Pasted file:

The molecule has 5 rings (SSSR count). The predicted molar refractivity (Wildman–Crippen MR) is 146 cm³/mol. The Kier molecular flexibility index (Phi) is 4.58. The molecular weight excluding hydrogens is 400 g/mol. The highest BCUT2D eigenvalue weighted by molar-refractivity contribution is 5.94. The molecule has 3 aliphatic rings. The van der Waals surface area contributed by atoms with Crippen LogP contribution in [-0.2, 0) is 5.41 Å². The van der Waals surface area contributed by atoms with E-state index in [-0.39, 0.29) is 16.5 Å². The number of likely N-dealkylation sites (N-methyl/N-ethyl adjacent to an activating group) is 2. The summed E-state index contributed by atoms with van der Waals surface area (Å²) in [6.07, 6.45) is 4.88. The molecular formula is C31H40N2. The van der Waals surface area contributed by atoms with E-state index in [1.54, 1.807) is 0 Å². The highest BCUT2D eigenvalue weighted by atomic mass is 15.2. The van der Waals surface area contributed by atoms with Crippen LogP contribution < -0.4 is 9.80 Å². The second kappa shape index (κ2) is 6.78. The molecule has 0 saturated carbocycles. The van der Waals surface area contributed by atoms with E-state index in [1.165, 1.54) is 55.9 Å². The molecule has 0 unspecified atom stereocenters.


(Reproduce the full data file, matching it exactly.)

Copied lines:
The molecule has 5 rings (SSSR count). The predicted molar refractivity (Wildman–Crippen MR) is 146 cm³/mol. The Kier molecular flexibility index (Phi) is 4.58. The molecular weight excluding hydrogens is 400 g/mol. The highest BCUT2D eigenvalue weighted by molar-refractivity contribution is 5.94. The molecule has 3 aliphatic rings. The van der Waals surface area contributed by atoms with Crippen LogP contribution in [-0.2, 0) is 5.41 Å². The van der Waals surface area contributed by atoms with E-state index in [-0.39, 0.29) is 16.5 Å². The number of likely N-dealkylation sites (N-methyl/N-ethyl adjacent to an activating group) is 2. The summed E-state index contributed by atoms with van der Waals surface area (Å²) in [6.07, 6.45) is 4.88. The molecular formula is C31H40N2. The van der Waals surface area contributed by atoms with E-state index in [1.54, 1.807) is 0 Å². The highest BCUT2D eigenvalue weighted by atomic mass is 15.2. The van der Waals surface area contributed by atoms with Crippen LogP contribution < -0.4 is 9.80 Å². The second kappa shape index (κ2) is 6.78. The molecule has 0 saturated carbocycles. The van der Waals surface area contributed by atoms with E-state index in [1.165, 1.54) is 55.9 Å². The molecule has 0 unspecified atom stereocenters.